but booths and tables were added for group  seating, appealing to families. Many diners

still remained open 24 hours a day, though,  to serve their original clientele. In time,

these spaces became a refuge for teenagers, a  gathering place for those too young to go to

bars and too heavily involved in high school  theater to be invited to parties.

Just me? The diners of the 1950s were made from silvery,  sleek modern metal railroad cars. Some were

built as freestanding buildings, but they  still had shiny stainless-steel exteriors,

neon signs and a space-age appearance.

But  if we’re getting technical, these would

properly be called “coffee shops.” The term diner  technically referred to factory-built, prefabbed

restaurants from dining cars that were shipped to  a location. In modern America, of course, coffee

shop has taken on a different meaning—generally  applying to something like a Starbucks—and

diner has become the catch-all name for these  family-owned, often round-the-clock restaurants. The American Northeast still has the highest  concentration of traditional diners in the

country, with 2,000 spread out over New  England.

But it nearly wasn’t to be—in the

1960s the increasing spread of chain restaurants  led to a diner decline. So, what saved it? Well,

if you’ve ever lived in the New York City  area, you might remember that at one time,

it seemed like every diner was owned by a  Greek family.

Anarchist poet and Greek-American

historian Dan Georgakas theorized that the  tradition was born from the kafenio,

a traditional Greek gathering space for men to  drink coffee and ouzo—an anise aperitif—while

gabbing about the day. Boys being boys drinking  coffee and gossiping—come on, you love to see it. When Greek immigration to New York started  picking up at the turn of the 20th century,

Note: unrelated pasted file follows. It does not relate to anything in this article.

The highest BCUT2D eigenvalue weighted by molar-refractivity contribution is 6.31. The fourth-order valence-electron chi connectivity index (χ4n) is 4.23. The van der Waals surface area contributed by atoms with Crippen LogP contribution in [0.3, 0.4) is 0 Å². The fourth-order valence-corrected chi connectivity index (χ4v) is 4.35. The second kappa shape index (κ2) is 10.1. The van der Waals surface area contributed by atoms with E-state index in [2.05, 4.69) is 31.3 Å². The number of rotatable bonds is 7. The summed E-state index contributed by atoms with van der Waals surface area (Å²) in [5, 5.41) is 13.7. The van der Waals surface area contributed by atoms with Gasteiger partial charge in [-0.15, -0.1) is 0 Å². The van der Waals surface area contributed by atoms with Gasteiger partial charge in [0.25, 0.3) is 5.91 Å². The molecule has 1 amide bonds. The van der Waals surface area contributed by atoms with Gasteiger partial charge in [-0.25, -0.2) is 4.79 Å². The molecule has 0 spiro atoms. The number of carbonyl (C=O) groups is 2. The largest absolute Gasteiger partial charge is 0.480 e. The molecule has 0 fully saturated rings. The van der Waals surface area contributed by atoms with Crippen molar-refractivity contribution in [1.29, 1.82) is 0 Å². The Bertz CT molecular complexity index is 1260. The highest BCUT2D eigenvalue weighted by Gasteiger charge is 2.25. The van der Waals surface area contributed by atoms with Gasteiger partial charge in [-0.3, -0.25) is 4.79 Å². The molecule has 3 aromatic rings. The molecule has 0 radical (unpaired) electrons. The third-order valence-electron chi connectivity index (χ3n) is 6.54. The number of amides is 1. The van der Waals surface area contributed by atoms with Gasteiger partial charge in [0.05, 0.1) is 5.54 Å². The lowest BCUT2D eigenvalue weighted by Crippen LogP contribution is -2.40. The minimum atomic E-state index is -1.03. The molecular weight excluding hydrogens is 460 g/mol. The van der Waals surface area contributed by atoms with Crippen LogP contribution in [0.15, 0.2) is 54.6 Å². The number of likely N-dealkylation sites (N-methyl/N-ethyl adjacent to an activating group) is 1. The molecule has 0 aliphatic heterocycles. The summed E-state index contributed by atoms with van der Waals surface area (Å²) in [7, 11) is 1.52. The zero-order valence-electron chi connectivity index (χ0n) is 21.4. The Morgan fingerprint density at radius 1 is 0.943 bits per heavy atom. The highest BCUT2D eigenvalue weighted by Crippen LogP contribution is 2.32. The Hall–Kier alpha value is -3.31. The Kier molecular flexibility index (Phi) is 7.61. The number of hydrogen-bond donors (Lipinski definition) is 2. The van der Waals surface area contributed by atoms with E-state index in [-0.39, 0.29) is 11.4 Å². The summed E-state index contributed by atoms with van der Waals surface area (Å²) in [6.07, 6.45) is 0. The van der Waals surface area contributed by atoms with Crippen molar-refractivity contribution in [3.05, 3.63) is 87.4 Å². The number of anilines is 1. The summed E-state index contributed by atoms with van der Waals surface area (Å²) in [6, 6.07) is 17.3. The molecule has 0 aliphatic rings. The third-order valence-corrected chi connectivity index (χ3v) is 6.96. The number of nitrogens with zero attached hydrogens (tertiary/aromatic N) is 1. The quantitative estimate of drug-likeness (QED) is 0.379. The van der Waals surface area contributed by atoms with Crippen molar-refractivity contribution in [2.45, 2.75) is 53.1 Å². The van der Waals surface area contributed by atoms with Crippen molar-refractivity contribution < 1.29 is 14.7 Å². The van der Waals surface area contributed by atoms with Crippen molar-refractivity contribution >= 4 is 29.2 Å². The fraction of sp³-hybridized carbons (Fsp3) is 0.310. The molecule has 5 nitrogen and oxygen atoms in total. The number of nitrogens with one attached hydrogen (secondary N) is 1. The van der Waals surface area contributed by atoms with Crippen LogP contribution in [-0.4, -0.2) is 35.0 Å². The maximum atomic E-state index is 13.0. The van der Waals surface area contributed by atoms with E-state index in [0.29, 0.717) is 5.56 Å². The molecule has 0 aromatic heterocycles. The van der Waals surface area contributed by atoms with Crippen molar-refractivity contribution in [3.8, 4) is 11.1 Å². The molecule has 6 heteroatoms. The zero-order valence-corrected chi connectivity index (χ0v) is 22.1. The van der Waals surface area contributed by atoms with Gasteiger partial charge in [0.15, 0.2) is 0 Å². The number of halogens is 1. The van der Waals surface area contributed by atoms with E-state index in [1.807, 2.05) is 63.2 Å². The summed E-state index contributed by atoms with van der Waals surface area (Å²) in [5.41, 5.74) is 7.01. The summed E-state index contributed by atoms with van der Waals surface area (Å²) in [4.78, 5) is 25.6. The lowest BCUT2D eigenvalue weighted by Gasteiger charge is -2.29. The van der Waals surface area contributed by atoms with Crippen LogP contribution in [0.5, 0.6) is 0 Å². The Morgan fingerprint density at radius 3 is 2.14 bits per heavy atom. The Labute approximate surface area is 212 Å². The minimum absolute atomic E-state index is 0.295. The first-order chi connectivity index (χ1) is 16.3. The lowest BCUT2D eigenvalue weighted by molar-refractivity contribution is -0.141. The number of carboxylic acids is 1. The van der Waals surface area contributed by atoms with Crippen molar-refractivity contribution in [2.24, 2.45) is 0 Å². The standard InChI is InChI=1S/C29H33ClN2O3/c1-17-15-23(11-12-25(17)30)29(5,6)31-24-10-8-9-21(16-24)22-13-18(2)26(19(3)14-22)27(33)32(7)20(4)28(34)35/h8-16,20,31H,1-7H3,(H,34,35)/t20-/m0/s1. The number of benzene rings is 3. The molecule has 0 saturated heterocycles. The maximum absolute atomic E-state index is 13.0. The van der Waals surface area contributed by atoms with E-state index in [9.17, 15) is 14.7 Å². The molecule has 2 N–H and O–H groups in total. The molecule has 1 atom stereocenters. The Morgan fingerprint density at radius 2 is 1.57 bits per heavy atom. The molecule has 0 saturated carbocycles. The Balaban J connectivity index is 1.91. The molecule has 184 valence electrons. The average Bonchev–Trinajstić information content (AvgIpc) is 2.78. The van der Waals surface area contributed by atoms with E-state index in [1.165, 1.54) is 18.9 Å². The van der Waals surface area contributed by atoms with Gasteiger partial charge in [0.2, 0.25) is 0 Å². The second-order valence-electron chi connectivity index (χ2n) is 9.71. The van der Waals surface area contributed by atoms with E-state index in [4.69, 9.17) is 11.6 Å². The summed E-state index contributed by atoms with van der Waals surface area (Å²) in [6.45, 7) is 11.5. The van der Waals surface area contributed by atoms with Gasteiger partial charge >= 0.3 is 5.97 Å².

these coffee shops came as well, opening in Greek  neighborhoods.

Although there may be a thematic

connection between these spaces and the Greek  diners of the late 20th century, it was a second

wave of immigrants that largely came after 1965  that made Greek-owned New York diners iconic. Food businesses are traditionally one of the  most common ways new immigrants begin to build

a life in America. According to WBUR, “the  National Restaurant Association found in 2016

that 29 percent of restaurant and hospitality  businesses are immigrant owned, compared to

just 14 percent of all U.

S. businesses.”

A food business doesn’t take a ton of money

to start, and doesn’t necessarily require  a complete mastery of English to run. The

employees are often from the same country, if not  the same town, so there’s a cultural community,

with shared language, religion, and social  traditions. In the case of Greek diners,

new immigrants often started in the back  washing dishes and worked their way up

from busboy to cook to waiter, until they had  saved enough money to buy a diner of their own.

Both the menus and the interior design of New  York’s Greek diners are considered iconic. The

menus can be bafflingly long, encompassing dishes  as far-ranging as “pancakes to lobster tails,

omelets to spaghetti, moussaka to matzoh ball  soup, ‘famous’ oversized muffins to duck a

l'orange,” as New York Times writer Dena Kleiman  noted on the 1991 menu of the Harvest Diner in

Westbury, Long Island. One Manhattan diner boasts  220 menu items. “You have to satisfy everyone,”

Harvest Diner owner Charles Savva told the Times.

If a new menu item appeared in one restaurant, it

usually wasn’t long before it appeared in others. In a continual race to set each diner apart,

owners not only added menu items, but  lavish (or tacky, depending on your

perspective) interior decorations, like  “chandeliers dripping in faux crystal,